Alan Tomlinson trombones
Rhodri Davies harp
Roger Turner drums and percussion
Improvising; its points of intersection, on multiple levels quick and fleeting, soft, moving through or ricochet, forming then unforming.
To think about materials, their properties: stretched strings, stretched skins, resistant yet pliant, visibly in vibration, responsive to touch; then air and brass probes, smooth as tubes of plasma, harsh as sand.
To play is to work with time, as if with microscope and telescope. "Rituals and festivals are temporal architectures that give the passage of time a skeletal structure, so to speak," Byung-Chul Han writes in Vita contemplativa. "and in this way stabilize it." So to speak.
To (improvise) play (music) is to encounter the unspeakable. How much easier it is to describe those microscopic entities pressed between glass slides in a micrarium, their sumptuous colours and intricate calligraphic body forms somewhere between Tantric paintings and the esoteric scripture of ghosts. Then here is a sound, transparent, thick, a wash, a scrubbing rattle, mixing with other sounds, a low gurgle, an airy slide, brushing, blat following blat hard metal, indistinct sounds from an unclear place, proclaiming pitches and vibrato, wandering rhapsody and flutter as if romance is in the air, collapse as if dropped, toothbrush motion a settling after foghorn arc across dark sea froth, lips moving through all the possibilities of the mouth, high bird trill, the sweep of a hand catching an edge with another edge, rapidity and stability, metal shot like a bow and what happens at the outer circumference of a part-object, mute and scrape, spit and agitations of the hand as if trembling with desire or fear. But how quickly these words become abject, inadequate, unspeakable. Shall we capitulate?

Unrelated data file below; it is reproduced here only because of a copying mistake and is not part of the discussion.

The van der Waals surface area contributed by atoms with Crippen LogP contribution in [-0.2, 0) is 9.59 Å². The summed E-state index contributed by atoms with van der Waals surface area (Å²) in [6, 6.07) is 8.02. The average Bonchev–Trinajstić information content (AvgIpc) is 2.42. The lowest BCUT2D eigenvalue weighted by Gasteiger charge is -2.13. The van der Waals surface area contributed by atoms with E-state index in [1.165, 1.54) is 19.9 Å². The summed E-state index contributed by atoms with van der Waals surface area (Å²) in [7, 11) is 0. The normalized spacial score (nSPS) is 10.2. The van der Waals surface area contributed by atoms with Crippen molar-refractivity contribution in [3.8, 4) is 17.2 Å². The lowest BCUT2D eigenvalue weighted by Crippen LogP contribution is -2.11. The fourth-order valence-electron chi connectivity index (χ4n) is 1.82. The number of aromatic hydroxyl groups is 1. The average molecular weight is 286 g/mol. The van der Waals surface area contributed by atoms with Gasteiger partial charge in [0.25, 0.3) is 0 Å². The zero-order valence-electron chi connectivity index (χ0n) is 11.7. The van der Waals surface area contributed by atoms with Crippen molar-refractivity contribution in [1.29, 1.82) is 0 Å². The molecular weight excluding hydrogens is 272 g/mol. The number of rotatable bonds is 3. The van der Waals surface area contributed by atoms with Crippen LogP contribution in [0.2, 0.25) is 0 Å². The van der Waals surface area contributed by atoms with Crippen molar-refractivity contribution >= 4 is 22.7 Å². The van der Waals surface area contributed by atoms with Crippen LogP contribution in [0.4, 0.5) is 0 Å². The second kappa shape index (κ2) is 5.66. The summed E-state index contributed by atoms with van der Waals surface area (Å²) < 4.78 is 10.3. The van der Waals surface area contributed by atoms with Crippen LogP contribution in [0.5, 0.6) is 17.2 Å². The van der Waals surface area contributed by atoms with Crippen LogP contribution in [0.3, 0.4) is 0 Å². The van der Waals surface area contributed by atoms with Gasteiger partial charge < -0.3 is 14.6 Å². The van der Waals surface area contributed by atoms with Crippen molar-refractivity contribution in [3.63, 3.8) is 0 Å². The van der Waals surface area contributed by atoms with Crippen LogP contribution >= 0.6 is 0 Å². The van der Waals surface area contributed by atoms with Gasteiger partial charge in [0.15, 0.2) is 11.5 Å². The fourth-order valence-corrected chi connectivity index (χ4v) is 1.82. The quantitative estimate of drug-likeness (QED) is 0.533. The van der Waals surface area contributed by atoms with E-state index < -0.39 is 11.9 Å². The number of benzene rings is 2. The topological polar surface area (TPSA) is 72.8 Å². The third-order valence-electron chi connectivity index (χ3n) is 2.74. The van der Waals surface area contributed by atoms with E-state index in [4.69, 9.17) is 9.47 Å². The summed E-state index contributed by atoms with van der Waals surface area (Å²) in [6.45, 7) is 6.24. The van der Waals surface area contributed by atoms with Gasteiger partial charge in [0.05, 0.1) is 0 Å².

"What do the creatures that make noises in the night say?" asks Anna Lowenhaupt Tsing in her book, Friction. "Mainly we don't know . . . But we make a fair and generous guess if, among the many things they say, we imagine them telling us, 'Don't bother us, we want to live'."
I know Ryan's Bar in Stoke Newington, London, have played there, have no particular memories of the place, only know it as a possibility for this improvisation without a secure home whose skeletal structures have learned to camp where they can, at least with the provision of avid listeners, a degree of near-silence or quiet at least and an opening of time. Avid listeners who participate in the building and vanishing of skeletal structures.
I have played with these players, know their capacity for near-infinite invention, to some extent their vocabulary and tendencies. In 1981 I recorded a part of Alan Tomlinson's first solo LP, Still Outside, released on Bead Records, remember his precise attention to detail, his technical scrutiny and some unknown process of judgement and clarity, a seriousness of self-ethics unusual in a world in which whatever happens has happened and can't be changed or regretted.
To write, Rhodri Davies harp, Roger Turner drums, Alan Tomlinson trombone, says nothing about the fluid assemblages that accumulate here, gathering and dispersing. I have no idea when this session was recorded, how it came into being, no inclination to ask. A coming together, rarely, never or regularly repeated, perhaps unimaginable yet always possible in this music of shifting alliances and unlikely meetings. History, of course, but something more than history, not just the air of a bar vibrated into shocking life one evening back then but a question, often framed in the wrong way, like what is being said; but nothing is said, only the unspeakable is under the stethoscope, writhing under bones and flesh as if writing out the body's deepest feelings in the ink of time.
released February 5, 2024
recorded 21 March 2001 by Tim Fletcher at Ryan's Bar, Stoke Newington, London as part of a FlimFlam event
DAT transfer by Ewan Stefani
mastered by Jim McEwan
The uncertainty of the next moment and the perfect choice of expression, intensity and tension. This record is not only of historical value, it is the equivalent of seeing a phenomenon that has never been seen before. A fundamental thing. jiristepan